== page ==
The paper concludes:

Considering all four hypotheses together, it becomes evident that the camel case style leads to better all around performance once a subject is trained on this style. Training is required to quickly recognize such an identifier.


Personally, I find the conclusion flawed for a couple of reasons.

Correctness isn’t of much importance when programming. Correctness refers to being able to correctly see the difference between similar identifiers. E.g. startTime vs startMime. This is not a common scenario when programming. Additionally, with modern IDE’s you have auto completion and indications when a written identifier doesn’t exist. This makes me believe results (1) and (3) are irrelevant. As a sidenote, I believe the correctness of camel casing is due to the slowness of the reading. When you need to take more time to read something, you will read it more accurately.

When discussing possible threats to validity they mention the following. “Essentially all training was with camel casing, it would be interesting to replicate the study with subjects trained using underscores.” Result (4) and (5) just seem unfair when taking this into account. Isn’t it obvious that people who are used to camel case are better at it. Additionally, it has a proven negative impact on the “find time” for underscores.

So, only the slowness of reading camel case (2) remains. It takes 13.5% longer on average to read a camel case identifier than an underscore identifier. Multiply this for entire code blocks, and you have my semi-scientific opinion on the war between camel case and underscores!

For those brave enough to stick around until the end, what is your opinion now? Again, try choosing independently of convention, habit or the type of identifiers.P.s.: If you still believe camel casing to be more appropriate for programming, it would be interesting to leave a comment with argumentation. 😉 I could update “Round 2: the rebuttals” to include your comments to make the article more balanced.

Update: I’ve discussed a follow-up study in a new post. They reproduced the study and measured it takes 20% longer on average to read a camel case identifier, and additionally using eye tracking they identified camel case identifiers require a higher average duration of fixations.

Interpolation no more

Mathematics isn’t my forte. That’s why each time I have to implement some form of interpolation, I feel a headache coming up. Even simple linear interpolation has been bugging me, as it’s the same thing over and over again. One of the beauties of software development is you can write something once, and as long as it works, you don’t have to worry about it anymore. Why then, have I already implemented interpolation for around 5 different data types? My latest need for interpolation, I finally decided to put some effort into this bugger and solve it once and for all.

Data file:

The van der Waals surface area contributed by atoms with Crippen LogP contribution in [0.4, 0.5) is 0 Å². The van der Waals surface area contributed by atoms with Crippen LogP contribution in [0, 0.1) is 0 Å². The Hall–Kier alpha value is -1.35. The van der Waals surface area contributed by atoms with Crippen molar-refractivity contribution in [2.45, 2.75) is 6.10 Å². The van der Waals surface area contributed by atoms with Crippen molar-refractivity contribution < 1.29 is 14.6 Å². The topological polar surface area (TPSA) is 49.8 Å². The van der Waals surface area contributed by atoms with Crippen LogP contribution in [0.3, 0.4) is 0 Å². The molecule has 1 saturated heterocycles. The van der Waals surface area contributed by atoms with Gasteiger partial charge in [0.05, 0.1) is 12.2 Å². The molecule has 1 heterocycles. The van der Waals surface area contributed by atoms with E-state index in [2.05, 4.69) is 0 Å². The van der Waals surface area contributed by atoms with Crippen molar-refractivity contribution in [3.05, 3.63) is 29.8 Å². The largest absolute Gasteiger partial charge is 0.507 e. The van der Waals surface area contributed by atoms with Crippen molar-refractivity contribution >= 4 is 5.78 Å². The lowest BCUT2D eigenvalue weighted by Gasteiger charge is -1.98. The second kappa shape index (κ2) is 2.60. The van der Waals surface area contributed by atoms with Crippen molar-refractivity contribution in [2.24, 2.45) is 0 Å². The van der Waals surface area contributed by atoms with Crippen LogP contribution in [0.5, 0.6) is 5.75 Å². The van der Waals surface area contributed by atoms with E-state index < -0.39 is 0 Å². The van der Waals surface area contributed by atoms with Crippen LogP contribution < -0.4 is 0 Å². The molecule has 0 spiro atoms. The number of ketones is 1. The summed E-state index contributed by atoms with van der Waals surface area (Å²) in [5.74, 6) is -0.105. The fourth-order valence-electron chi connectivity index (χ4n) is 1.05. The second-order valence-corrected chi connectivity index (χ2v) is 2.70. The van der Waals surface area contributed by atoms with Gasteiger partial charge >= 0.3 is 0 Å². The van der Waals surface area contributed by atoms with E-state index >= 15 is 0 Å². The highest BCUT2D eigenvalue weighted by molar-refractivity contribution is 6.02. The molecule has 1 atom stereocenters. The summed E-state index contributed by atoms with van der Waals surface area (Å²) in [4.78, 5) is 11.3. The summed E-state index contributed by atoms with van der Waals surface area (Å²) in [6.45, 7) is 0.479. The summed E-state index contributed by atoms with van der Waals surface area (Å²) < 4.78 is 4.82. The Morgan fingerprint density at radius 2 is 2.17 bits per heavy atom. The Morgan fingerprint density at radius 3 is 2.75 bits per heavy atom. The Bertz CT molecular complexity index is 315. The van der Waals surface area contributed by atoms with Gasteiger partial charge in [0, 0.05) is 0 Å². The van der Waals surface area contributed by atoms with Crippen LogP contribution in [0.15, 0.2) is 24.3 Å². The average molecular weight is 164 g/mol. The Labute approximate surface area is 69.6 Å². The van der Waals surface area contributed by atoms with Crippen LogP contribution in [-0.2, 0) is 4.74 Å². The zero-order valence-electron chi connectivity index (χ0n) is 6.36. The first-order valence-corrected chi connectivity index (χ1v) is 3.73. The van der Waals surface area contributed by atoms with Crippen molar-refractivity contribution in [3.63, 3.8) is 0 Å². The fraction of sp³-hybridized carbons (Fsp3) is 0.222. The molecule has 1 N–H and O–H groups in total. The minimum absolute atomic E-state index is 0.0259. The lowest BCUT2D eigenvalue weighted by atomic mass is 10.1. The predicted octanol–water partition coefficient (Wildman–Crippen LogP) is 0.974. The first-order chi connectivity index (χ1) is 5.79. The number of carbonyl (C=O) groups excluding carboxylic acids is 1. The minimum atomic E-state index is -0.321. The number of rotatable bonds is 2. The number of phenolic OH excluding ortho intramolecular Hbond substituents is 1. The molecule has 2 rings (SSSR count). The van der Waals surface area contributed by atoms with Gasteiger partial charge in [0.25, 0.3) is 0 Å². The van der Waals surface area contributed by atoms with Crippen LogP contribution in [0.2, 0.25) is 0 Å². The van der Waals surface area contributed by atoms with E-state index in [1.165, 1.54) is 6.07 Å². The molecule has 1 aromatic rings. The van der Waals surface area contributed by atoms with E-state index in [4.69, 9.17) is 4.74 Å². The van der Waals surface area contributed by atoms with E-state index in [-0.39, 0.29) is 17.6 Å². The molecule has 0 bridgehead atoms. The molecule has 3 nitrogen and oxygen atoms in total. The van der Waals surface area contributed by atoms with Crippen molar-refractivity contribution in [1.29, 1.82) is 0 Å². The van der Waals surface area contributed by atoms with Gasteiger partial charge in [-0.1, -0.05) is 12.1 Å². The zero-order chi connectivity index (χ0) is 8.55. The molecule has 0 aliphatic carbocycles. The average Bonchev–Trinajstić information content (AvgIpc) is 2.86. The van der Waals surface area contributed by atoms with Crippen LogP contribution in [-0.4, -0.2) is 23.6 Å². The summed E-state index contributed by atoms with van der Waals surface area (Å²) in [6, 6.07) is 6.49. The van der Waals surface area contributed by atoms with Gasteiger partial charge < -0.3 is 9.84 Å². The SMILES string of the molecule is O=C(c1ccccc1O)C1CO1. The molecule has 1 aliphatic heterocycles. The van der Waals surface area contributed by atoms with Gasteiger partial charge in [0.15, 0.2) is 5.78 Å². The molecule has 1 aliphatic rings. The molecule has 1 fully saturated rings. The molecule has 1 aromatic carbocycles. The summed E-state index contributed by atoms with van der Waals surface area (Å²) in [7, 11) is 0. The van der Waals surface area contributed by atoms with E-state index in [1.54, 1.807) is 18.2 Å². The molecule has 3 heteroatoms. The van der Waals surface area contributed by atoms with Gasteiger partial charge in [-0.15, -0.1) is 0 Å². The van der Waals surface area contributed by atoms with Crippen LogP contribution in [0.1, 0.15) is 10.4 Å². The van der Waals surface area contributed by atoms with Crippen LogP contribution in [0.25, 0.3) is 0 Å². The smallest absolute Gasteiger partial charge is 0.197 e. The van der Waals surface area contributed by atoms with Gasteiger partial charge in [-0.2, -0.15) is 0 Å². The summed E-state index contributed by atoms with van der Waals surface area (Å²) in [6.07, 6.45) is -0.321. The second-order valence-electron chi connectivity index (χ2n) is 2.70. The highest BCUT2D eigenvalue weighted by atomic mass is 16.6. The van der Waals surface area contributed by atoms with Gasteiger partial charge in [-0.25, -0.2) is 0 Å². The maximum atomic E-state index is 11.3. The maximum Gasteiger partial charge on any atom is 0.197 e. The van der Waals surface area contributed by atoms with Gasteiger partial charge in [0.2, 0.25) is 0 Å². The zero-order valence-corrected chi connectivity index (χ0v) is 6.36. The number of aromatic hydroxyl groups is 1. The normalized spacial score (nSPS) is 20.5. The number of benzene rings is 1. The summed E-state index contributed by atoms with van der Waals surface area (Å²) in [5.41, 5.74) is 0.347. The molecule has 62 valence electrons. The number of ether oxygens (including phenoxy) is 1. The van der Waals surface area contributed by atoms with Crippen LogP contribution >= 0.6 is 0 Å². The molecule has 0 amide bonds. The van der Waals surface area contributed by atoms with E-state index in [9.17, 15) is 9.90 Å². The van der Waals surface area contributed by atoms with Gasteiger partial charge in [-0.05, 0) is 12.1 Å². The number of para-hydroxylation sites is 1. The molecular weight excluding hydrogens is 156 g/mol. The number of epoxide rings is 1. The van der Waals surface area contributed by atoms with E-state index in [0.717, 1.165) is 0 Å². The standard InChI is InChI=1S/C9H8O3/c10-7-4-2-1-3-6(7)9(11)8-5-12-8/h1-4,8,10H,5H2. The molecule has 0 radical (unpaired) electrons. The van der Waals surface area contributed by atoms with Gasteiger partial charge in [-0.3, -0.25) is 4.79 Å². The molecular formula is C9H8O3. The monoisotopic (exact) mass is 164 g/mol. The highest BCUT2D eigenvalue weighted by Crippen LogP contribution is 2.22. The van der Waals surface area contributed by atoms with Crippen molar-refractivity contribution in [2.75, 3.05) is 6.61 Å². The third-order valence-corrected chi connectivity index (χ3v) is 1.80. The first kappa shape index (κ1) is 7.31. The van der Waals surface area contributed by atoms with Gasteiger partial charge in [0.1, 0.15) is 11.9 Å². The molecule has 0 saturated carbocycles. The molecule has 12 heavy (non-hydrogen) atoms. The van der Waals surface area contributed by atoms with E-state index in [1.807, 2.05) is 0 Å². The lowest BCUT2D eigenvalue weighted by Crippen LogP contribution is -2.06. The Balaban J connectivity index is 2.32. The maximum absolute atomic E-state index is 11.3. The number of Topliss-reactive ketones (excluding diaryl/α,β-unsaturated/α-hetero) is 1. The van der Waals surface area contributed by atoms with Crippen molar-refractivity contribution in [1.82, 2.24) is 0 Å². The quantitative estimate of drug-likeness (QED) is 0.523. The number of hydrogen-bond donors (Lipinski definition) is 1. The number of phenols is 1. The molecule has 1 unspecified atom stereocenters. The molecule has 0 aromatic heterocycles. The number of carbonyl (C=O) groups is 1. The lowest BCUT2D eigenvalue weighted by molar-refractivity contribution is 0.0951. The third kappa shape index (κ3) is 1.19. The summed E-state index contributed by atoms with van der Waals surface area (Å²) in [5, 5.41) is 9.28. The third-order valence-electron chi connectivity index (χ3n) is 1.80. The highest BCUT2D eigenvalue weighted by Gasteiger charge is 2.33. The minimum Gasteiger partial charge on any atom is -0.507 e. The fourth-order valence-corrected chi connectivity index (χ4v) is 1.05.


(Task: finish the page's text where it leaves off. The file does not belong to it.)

Armed with a recently discovered library which allows usage of generics for calculations in C#, I managed to come up with the following classes.

Abstract interpolation class diagram.

Implementations of AbstractInterpolation decide on the type of interpolation between certain key points. How key points should be interpreted is decided by the implementation of AbstractKeyPointCollection. The difference between the two implementations will be demonstrated later. In order to know what to interpolate (the TValue template parameter), a trivial implementation of  AbstractTypeInterpolationProvider is required for the type which needs to be interpolated. All classes have a base class AbstractBasicArithmetic, which allows to do basic arithmetic operations on the specified template type TMath. This type determines the value type to use, and return for the calculations of the interpolation. They are done through a ‘Calculator‘ object, as specified in the generic calculations article. Normally you have to pass this calculator object yourself, but I created a CalculatorFactory which creates the corresponding correct calculator for known value types like double.

Perhaps, to better understand the design, a code sample is easier to demonstrate. Consider the desired result pictured in the following image. Of course to achieve drawing simple lines, better solutions exist, but for demonstration purposes, this works really well. The subsequent code sets up some points to interpolate between, and the interpolation which will be used.